Almost $1.9 trillion.
That’s the amount Moody’s Investors Service says is at stake as biodiversity loss intensifies nature-related risks.
With financial markets currently under siege, concerns about biodiversity probably aren’t the first thing that comes to mind for panicked investors. But the long-term ramifications of a depleted natural world are potentially devastating.
High-risk sectors such as coal and metals mining, as well as oil and gas exploration and production, will likely face greater regulatory and investor scrutiny as every day passes. Companies that lack credible management strategies in this arena face the prospect of not only reputational damage, but also serious financial repercussions, Moody’s wrote in a 14-page report.
“Risks such as ecosystem health, biodiversity loss and natural resource management are rising up the policy and investor agenda,” said Rahul Ghosh, managing director of environmental, social and governance issues at Moody’s.
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The Moody’s report jibes with recent research on the dangers of biodiversity loss. In a report published last year, the World Bank outlined the potentially devastating consequences of inaction from an “unprecedented” decline in biodiversity, with roughly 1 million animal and plant species at risk of extinction. And the World Economic Forum has estimated that roughly half of global gross domestic product, or about $44 trillion worth of economic value, depends on the natural world in some way, meaning its destruction represents an enormous financial loss.
Unlike universal measures for gauging greenhouse gas emissions, there are no ready equivalents for gauging nature-related risks, Moody’s said. As a result, many of the relevant factors for understanding these risks are particular to different biomes, which makes the measurement of nature-related dangers and opportunities especially challenging.
There are nine sectors with almost $1.9 trillion in rated debt that have “high” or “very high” inherent exposure to natural capital. These industries, which include coal mining and oil and gas exploration, may disrupt natural systems, leading to possible “material financial costs” for these companies.
Companies that are dependent on “ecosystem services,” such as protein and agriculture, are also vulnerable. In fact, forestry, agriculture, fishing and tourism are among the sectors most at risk. Additionally, Moody’s said its “environmental heat map” identified another 24 industries with $9.6 trillion of debt that have “moderate exposure” to natural-capital risks.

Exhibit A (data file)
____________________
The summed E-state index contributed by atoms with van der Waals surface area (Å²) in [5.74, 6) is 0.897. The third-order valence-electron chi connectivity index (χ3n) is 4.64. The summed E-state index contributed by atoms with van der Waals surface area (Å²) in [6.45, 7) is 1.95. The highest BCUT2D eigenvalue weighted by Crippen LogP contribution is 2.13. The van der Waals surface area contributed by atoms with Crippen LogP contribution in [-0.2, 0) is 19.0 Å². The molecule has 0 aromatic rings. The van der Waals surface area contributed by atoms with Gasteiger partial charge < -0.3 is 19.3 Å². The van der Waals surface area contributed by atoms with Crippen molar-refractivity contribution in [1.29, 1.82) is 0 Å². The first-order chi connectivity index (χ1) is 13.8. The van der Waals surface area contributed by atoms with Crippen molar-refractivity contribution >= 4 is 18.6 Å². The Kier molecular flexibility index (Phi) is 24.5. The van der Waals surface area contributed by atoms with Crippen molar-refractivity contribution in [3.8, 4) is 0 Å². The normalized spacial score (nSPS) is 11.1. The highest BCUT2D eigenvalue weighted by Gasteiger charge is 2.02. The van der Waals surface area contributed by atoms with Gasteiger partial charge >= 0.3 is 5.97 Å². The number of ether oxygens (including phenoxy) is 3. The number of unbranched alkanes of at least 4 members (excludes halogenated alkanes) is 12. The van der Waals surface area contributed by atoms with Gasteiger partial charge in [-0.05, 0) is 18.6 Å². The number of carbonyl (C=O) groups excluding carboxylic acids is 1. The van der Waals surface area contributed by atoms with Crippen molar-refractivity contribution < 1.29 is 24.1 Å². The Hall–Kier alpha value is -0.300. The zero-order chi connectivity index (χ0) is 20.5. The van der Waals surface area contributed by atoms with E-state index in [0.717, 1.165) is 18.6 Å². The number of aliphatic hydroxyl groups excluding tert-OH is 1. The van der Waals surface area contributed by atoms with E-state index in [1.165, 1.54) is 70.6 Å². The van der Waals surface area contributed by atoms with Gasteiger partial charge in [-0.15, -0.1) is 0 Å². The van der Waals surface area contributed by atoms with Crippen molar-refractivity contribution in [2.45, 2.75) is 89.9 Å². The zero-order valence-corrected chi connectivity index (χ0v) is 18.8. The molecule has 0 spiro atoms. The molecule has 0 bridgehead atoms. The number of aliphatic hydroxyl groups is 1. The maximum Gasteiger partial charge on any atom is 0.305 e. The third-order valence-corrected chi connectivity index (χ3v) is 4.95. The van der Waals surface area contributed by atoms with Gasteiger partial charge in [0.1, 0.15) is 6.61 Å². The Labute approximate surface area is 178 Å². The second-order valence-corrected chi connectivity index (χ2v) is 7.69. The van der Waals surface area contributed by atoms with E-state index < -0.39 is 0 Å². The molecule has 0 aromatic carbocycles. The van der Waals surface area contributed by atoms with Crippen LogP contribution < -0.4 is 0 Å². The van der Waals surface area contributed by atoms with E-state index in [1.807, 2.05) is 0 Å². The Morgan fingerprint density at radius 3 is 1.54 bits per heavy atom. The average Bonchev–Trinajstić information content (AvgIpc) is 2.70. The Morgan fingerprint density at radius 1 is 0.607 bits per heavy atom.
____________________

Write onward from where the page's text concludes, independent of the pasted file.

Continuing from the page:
Most investors and intermediaries are only just beginning to include nature-related risks in their assessments. The Paulson Institute estimates the market for biodiversity investments may reach as much as $93 billion by 2030, up from about $4 billion in 2019. That would follow a similar trajectory to other environmentally-labeled products like green bonds, which had sales of more than $500 billion last year, little more than a decade after the first one was issued.
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Natural capital commonly refers to the fundamental “assets” of the natural world—land, air and water—and from an economic perspective, a range of ecosystem services that are essential for supporting life. For example preserving forests, wetlands, and coastlines is key to providing protection from flooding, while deforestation can exacerbate the effect of drought. Conversely, natural capital preservation and restoration can also slow the impact of global warming, as in the case of carbon sinks like forests and oceans.
Moody’s said there are two interrelated methods that it considers when weighing natural capital risks. The first is the impact companies, governments and other entities have on natural systems that can lead to direct and indirect loss of revenue. The second is how dependent these entities are on ecosystem services such as goods and materials that are derived from natural capital.
And the risks just keep on growing.
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Tim Quinson in New York at firstname.lastname@example.org
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